Leather has its issues, obviously. It’s an animal product, and that is a polarizing factor to say the least. But it also tends to come from livestock that are reared on land that was never a great fit for livestock. It’s one thing if you’re harvesting cattle from natural grasslands. More often, it’s coming from rainforest clearcut.
Rubber… Has a terrible history. Today, the leaders in ethical shoe production stress their use of natural rubber over synthetics. While this can reduce their emissions footprints, it’s not without its downsides including predatory production methods and an impact on biodiversity.
There’s an argument to be made that recycled plastics are the most sustainable option for basketball shoes. Foams and plastics have an environmental impact, even when recycled. But at least you’re not claiming materials from an already stressed market, pushing producers to claim more land for rubber production and putting more pressure on rubber producers and rubber producing regions.
Choosing the right materials for a sustainable basketball shoe then is ultimately the choosing of a lesser evil. And that choice has to be personal. Some hoopers can accept leather and rubber as reasonable choices. Others cannot.
The Most Sustainable Basketball Shoes
Here’s the actual list; the meat of this article I suppose. I’ve organized the best options, doing my best to balance impact, cost, availability all at once. But I do put a strong emphasis on availability.
I do want to mention one thing before we get started. Hand-me-downs may just be the most sustainable basketball shoe option available. Whatever impact your sneakers are going to have on the world and the environment has basically already been had once they’ve traveled through that initial commercial circuit.
Plus, if you play mostly outdoors, some of the best outdoor basketball shoes are retro models. Basketball shoes in the US these days are geared almost entirely towards the hardwood. So you might consider just finding yourself a used pair of AF 1’s and getting on with it.
That being said, here are some very hoopable and equally sustainable kicks for your shopping pleasure.
I wouldn’t be surprised if you were surprised (perhaps even angered) to find the likes of Nike on this list, particularly so high. But these are basically the only shoes with any true claim on being both ‘basketball’ shoes and ‘sustainable’.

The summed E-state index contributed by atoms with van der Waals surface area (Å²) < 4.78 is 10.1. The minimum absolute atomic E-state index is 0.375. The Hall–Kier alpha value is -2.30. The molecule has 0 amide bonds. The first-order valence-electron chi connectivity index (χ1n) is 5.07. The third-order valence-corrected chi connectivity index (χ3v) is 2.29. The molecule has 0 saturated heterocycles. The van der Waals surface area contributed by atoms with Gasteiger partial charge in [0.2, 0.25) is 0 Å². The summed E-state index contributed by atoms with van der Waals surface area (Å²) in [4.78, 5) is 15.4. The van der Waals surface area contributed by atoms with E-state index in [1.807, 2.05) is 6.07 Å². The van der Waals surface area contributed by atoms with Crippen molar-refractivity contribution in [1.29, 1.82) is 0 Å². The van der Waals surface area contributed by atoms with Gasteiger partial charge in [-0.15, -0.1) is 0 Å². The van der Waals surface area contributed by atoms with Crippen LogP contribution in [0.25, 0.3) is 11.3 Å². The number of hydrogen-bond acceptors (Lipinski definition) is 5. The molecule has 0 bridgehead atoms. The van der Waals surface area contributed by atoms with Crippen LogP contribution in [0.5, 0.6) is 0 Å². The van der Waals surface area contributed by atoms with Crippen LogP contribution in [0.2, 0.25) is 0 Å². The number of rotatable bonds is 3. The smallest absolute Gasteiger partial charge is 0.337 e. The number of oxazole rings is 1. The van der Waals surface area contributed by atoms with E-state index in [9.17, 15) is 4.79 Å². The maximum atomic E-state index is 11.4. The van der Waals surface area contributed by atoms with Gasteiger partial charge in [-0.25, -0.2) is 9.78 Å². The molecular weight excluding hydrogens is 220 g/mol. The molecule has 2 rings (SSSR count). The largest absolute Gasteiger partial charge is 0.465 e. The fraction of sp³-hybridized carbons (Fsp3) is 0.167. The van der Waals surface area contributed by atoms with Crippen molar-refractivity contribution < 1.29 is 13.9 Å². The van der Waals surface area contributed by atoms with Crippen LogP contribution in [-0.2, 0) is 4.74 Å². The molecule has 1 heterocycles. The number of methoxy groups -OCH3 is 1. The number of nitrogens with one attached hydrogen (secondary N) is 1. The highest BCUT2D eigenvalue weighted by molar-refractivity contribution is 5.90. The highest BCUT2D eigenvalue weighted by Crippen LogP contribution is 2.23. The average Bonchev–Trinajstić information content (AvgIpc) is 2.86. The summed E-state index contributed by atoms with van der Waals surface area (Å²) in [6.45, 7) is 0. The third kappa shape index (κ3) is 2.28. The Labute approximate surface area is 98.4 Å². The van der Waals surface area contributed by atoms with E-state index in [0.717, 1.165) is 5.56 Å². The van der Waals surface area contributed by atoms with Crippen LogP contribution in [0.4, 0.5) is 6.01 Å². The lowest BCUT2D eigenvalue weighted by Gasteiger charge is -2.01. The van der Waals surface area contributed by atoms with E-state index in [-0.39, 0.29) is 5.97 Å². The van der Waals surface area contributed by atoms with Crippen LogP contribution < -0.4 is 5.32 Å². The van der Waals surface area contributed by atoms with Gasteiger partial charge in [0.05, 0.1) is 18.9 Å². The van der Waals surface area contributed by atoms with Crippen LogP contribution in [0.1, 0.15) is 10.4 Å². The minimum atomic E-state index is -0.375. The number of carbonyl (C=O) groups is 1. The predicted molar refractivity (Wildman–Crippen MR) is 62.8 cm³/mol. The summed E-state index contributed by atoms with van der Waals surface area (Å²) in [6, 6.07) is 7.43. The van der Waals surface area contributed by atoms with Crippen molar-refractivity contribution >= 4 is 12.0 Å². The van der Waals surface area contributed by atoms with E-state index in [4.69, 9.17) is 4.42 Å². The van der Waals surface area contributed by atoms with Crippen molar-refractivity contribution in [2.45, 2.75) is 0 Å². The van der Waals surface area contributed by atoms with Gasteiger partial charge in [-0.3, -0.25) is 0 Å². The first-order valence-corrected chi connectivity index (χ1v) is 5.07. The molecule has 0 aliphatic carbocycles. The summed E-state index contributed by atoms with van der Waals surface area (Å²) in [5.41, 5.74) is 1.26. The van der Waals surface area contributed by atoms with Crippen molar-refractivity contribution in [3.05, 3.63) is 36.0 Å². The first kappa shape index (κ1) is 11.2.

Nike is a big ole, successful company. They embody the desires of a large subset of the global population. It’s worth acknowledging their efforts towards sustainability.
Nike has taken some heat for their labor practices. Not to take away from that, but every company on the planet should get heat for their labor practices if you ask me. Larger companies at least can’t afford to let their massive production system fall too far below the norm without it being noticed.
If that’s enough of an argument to get you okay with the labor side, and you’d kinda like to have your modern, meticulously designed basketball shoes, then here’s your answer.
With models like the Cosmic Unity and the Luka 1 “next nature”, Nike commits to using 20% recycled material in production. This alone is not very impressive.
However, consider that purchasing a pair of these shoes signals to the number 1 shoe manufacturer in the world that there is demand for something better. It’s not ideal, but continuing to send a signal to Nike that they need to continue to improve their practices may be the most impactful action you can take.
While Veja doesn’t make shoes specifically for basketball, they make some trainers that are very close to a basketball shoe design. Check out the Impala or the V-15. The Impala looks particularly court-worthy.
Veja uses primarily natural rubber and ethically-sourced cotton to produce some nice kicks. Materials are sourced in Brazil and the shoes are produced in Brazil in “high-standard” factories. They make some of the more complex and impressive claims of their practices.
In the $160 range, you’re not going completely out on a limb for something that may just not even work for you. There are plenty of models out there pushing into the $300-$500 range that probably won’t work as well on the court.
These cats basically produce an ecologically and socially conscious version of the Chuck Taylor All-Star. Now, we’ve come a long way since the Chuck, long enough that I wouldn’t love to play in it anymore. However, people did play in the Chuck for a very long time, and Etiko has put some of their own modern groove on the design.
Etiko is based in Australia. They use 100% vegan, organic, fair trade materials. Plus, they commit to purchasing carbon offset credits to counter their footprint which already falls well below industry standard. This is one ethical shoe, and you can probably hoop in it alright, I guess.
But they’re pretty cool shoes and they make some solid sandals too.
Some impressive models here in the $120 range. Ethletic uses mostly recycled material in their uppers. And their soles are recyclable. So none of this sneaker should take up landfill space when you’re done with it.
This is a fascinating concept. Unfortunately, the shoe itself is basically unattainable.
Constructed by Dennis Johann Miller of Frankfurt as a concept piece, the system is a 3D printed modular basketball shoe. The idea here is that you could make your own shoe with minimal effort and easily swap out the various elements as they wear out.
So it’s not a straightforward decision. You have to figure out what exactly you’re willing to sacrifice here. Do you want a shoe that’s at the cutting edge of basketball safety and performance, or are you willing to risk sacrificing some of that in return for a little more in terms of ethics and sustainability.
I’m constantly revising this and searching for more and better choices, so please let me know what you think and share your own stories or suggestions.